Jim and the Flims...Rudy Rucker's weirdest, craziest, colorfulest book yet? That's saying a lot, I know. But when it is at its most bizarre, it is also most hilarious. Nobody else writes like Rudy.
—Marc Laidlaw, author of Kalifornia
Rudy Rucker should be declared a National Treasure of American science fiction.
—William Gibson, author of Zero History
Rucker puts the weird in science. String theory might as well have been invented to give rise to mind-benders like Postsingular.
—Cory Doctorow, author of Makers and For the Win
Rudy Rucker writes like the love child of Philip K. Dick and George Carlin. Brilliant, frantic, conceptual, cosmological... like lucid dreaming, only funny.
—Walter Jon Williams, author of Deep State and Implied Spaces
Everything Rudy Rucker writes make you look at reality a little bit differently.
—Charles Stross, author of Rule 34 and Halting State
(Reviews of Rudy Rucker's Books)
Acknowledgements for Jim and the Flims
The jiva creatures in my novel are directly inspired by the work of Jim Woodring. Woodring’s jivas are seen, for instance, in the story "Frank and the Truth About Plenitude," that appears in his wondrous and profound anthology The Portable Frank. I told Woodring of my plan to put his jivas into my novel and he kindly gave me his blessing.
Over the years I've written a series of four or five surfing SF stories with Marc Laidlaw. In one of them, "Chaos Surfari," Marc introduced a punk character named "Kid Beast" who used underwater microphones to sample the sounds from a tank of cuttlefish and nautiluses. My character Ira copies this move, and, with Marc's approval, I even lifted a few phrases from him.
Writing Notes for Jim and the Flims
Access Notes for Jim and the Flims, as a freely downloadable 4 Meg PDF file notesforjimandtheflimsposted.pdf. Notes for Jim and the Flims is a 217 page single-spaced document containing the working notes for the book. I have numerous images in the document and internal and external links as well.
You can readily print Notes for Jim and the Flims or save it to your local device or machine. If the file fails to open for you, this could mean that someone else is currently opening it, and the server is overloaded.
Although you can freely save and share free copies, do keep mind that Notes for Jim and the Flims is Copyright (C) Rudy Rucker 2011, and any commercial use must be licensed from me.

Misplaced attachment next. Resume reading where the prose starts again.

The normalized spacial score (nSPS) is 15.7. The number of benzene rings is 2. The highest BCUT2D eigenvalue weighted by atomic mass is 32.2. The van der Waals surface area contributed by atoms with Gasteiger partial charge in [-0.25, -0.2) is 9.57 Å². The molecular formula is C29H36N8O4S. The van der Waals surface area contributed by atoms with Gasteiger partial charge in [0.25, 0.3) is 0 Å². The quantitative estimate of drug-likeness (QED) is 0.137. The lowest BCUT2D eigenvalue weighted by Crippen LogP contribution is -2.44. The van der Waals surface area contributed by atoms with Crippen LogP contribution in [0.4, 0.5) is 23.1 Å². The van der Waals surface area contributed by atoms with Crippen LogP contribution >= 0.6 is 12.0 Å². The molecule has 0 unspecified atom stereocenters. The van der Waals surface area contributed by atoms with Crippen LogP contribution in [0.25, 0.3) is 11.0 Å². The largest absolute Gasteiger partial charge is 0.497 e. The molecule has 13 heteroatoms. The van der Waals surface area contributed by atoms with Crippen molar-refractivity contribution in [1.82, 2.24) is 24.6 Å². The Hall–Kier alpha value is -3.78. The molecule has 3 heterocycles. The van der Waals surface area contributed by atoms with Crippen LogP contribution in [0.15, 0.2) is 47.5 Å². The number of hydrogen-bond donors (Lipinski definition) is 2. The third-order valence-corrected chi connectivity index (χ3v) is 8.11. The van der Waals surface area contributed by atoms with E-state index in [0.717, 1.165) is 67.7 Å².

Blog Posts About Writing Jim and the Flims
Here's a link to a page listing all of my blog posts mentioning Jim and the Flims.
When I'm working on a novel, I often make paintings to help me visualize the upcoming scenes. I made nine paintings while working on Jim and the Flims, and I'll put thumbnails of them here along with comments. Click on any thumbnail to see the image in a larger size. You can also see these images, along with additional information, at my Paintings page.
Acrylic on canvas. 40" by 30". October, 2009.
I trekked down to Four Mile Beach north of Santa Cruz with my painter friend Vernon and started this one en plein air, getting the composition, and finding some of the colors. Some of the surfers at Four Mile noticed me working on this canvas—and they approved. The Surf Pilgrim in the foreground looks determined. I visualized my character Jim of Jim and the Flims as resembling him. At home, I dialed up the colors to match my memories, which tend to be brighter than reality.
Acrylic on canvas. 20" by 16". February, 2009.
Jim and the Flims is about a man who finds a way to get to an afterworld beside our own reality. And this world is inhabited by the so-called "flims." I wanted to see what they looked like. The straight lines indicate this is a portal zone. I call the menacing beast at the lower right a "yuel." When I was in Louisville in January, 2009, I’d imagined seeing something like this in the woods, with a Tibetan demon look. The other two beings are modeled on what the cartoonist Jim Woodring calls "jivas." Jivas appear, for instance, in his book The Portable Frank. For him they’re a bit like free-floating souls, or paintbrushes. They’re villains in my novel.